By: 25 May 2012


Awareness of genital tract malignancies, in particular of cervical cancer, has recently increased due to affected celebrities and main characters in popular TV-dramas. Despite that, it remains an unfortunate fact that women most in need of screening are those least likely to attend.1 Hence we still find women with cervical cancer presenting at a late stage.

Ovarian cancer, in contrast, has no valid screening test. Vague and late symptoms often lead to a delayed presentation with symptomatic metastases. As a result, ovarian cancer has the highest mortality rate amongst genital tract cancers. In 2008, 6,537 women were newly diagnosed with and 4,373 women died of ovarian cancer in the UK.2

Endometrial cancer is on the rise with increasing numbers of patients affected by obesity and diabetes. It is now the most common of the gynaecological cancers but the death rate has fallen steadily due to its early presentation and improved diagnostic pathways. Nevertheless, these patients with multiple co-morbidities pose a particular surgical dilemma and often need to be referred to the medical oncologist for palliative chemoradiation rather than being suitable for surgery with curative intent. Thus, metastatic gynaecological cancer remains a clinical challenge and mortality rates have not dramatically improved in the last two decades. This article aims to highlight some of the particular problems with each individual gynaecological cancer.

Cervical cancer

In 2007, 2,828 new cases of cervical cancer were diagnosed in the UK, of which 702 were under the age of 35. The life-time risk of women in the UK to develop cervical cancer is 1:136.3

Cervical cancer can spread by direct invasion, lymphatic permeation, and haematogenous dissemination. Cervical cancer can involve all pelvic lymph nodes, especially the obturator nodes. Haematogenous spread commonly occurs to the lung, liver and bones, although any site in the body may be affected. Staging detects the extent of the disease. It is the basis for choosing the optimal treatment and for cervical cancer is undertaken clinically involving an examination under anaesthetic, a cystoscopy and a sigmoidoscopy. Staging is also assisted by further imaging to detect parametrial and pelvic lymphnode involvement. Magnetic resonance imaging (MRI) demonstrates parametrial invasion whereas positron emission tomography (PET) has now super-ceded computerised tomography (CT) scans as they are far more accurate in detecting lymphnode involvement and distant metastases. In principal, treatment can involve surgery or radiotherapy. Surgery is preferred for small tumours with limited spread when complete removal of the tumour seems achievable with clear excision margins. Radiotherapy is given as internal radiotherapy (also called Brachytherapy) and/or external beam radiotherapy (EBRT) and is the treatment of choice for large tumours with parametrial and extensive pelvic and para-aortic lymphnode involvement. Chemotherapy (mostly Cisplatin) is increasingly used in combination with radiotherapy particularly when distant metastases are present and has shown to decrease death rates significantly.4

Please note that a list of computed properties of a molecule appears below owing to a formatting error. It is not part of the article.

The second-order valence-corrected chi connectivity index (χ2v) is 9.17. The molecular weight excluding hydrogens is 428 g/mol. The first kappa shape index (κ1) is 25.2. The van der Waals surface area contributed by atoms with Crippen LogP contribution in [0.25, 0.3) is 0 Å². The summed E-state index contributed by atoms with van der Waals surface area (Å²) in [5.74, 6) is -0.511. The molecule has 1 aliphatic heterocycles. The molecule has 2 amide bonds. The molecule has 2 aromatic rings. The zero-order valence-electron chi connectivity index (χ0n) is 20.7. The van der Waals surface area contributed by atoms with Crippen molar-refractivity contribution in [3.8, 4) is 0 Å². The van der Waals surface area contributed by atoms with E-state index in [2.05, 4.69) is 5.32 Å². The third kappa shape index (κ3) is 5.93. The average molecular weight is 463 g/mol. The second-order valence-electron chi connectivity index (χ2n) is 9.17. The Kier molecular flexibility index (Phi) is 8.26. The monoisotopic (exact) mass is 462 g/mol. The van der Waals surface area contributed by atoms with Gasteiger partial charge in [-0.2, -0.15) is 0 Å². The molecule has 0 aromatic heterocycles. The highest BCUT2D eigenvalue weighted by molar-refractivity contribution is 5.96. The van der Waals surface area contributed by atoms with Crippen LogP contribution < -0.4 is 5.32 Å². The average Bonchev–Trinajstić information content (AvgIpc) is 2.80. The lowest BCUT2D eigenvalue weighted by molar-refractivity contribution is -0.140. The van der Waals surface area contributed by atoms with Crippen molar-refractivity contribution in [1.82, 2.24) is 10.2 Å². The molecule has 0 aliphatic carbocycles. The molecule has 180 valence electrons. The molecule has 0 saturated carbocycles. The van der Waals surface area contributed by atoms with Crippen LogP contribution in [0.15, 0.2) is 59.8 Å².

Patients with recurrent or metastatic cervical cancer are commonly symptomatic and may experience pain, anorexia, weight loss, vaginal bleeding, cachexia and dyspnoea amongst other symptoms. Treatment of recurrent disease depends on treatment mode of primary therapy and the site of disease recurrence. If disease recurs after treatment with primary pelvic radiotherapy in the pelvis, some form of pelvic exenteration can be considered as treatment. Radical hysterectomy may be an option for a select group with persistent or recurrent disease after treatment with primary radiotherapy. Pulmonary metastases following primary radical hysterectomy has been reported in 6.4% of patients with negative nodes and 11.3% of patients with positive pelvic nodes. When lung is the only site of recurrence a 46% survival rate can be achieved with surgical resection and chemotherapy.5

Figure 1: Malignant pleural effusion right lung


Vaginal cancer

One to two percent of all gynaecological cancers are vaginal carcinomas. The majority are squamous-cell carcinomas. Metastases found with 25% of tumours that have reached a size of 2cm.6 Direct spread occurs to neighbouring organs and lymphatic invasion leads to pelvic and para-aortic lymphnode involvement. Distant metastases are more likely with increasing tumour volume. Hysteroscopy to exclude cervical or endometrial cancer may be helpful as vaginal cancer is rare and vaginal deposits are more likely to be secondary rather than primary.

Treatment for advanced disease involves chemoradiation or radiotherapy alone. Surgery is only an option when the tumour is small and located near the cervix.

Figure 2: Large complex ovarian cyst on CT scan likely representing ovarian cancer


Ovarian cancer

Epithelial ovarian cancer is the fourth commonest malignancy in women, with more than 50% occurring in women older than 65 years of age.7 Prognosis is usually poor due to a late presentation. Sixty-five percent present with stage three or four.6 Symptoms are often vague including abdominal bloating and swelling, constipation, pain and occasionally vaginal bleeding. Ovarian cancer (see Figure 2) spreads via shedding into the peritoneal cavity, lymphatically to pelvic and para-aortic nodes. Trans-diaphragmatic spread into the pleura is common and haematogenic spread occurs into liver (Figure 3a and 3b), spleen, lungs and rarely brain.

Figure 3a: Focal liver metastases in CT scan


Figure 3b: Focal liver metastases in CT scan

The prognosis of epithelial ovarian cancer is significantly influenced by the tumour residual following first surgery. Primary cytoreductive surgery aims to remove all local cancer and if possible all metastatic disease. Supra-radical surgery may involve resection of large and small bowel, a splenectomy, resection of disease from the diaphragm and liver metastases. Primary surgery is followed by adjuvant platinum-based chemotherapy.

Neoadjuvant Chemotherapy (often Cisplatin/Paclitaxel) is used for primary inoperable malignancies with ascites, peritoneal disease, lymphnode involvement and upper abdominal disease when an optimal debulking (<1cm residual disease) seems not possible to be achieved with primary surgery. If there is a good response the multidisciplinary team might decide to continue with intermittent debulking surgery (IDS). Response to chemotherapy is usually effective with disappearance of ascites in 90% and complete remission in 30%.6 IDS is followed by a further three cycles of chemotherapy.

If tumour growth continues during platinum-based chemotherapy or is recurring within two years of first treatment, second line treatment options need to be considered. For late recurrences the first chemotherapy regime can be used again. Second-line options include Topotecan, Etoposide, Doxorubicin and possibly intraperitoneal installation of Cisplatin.8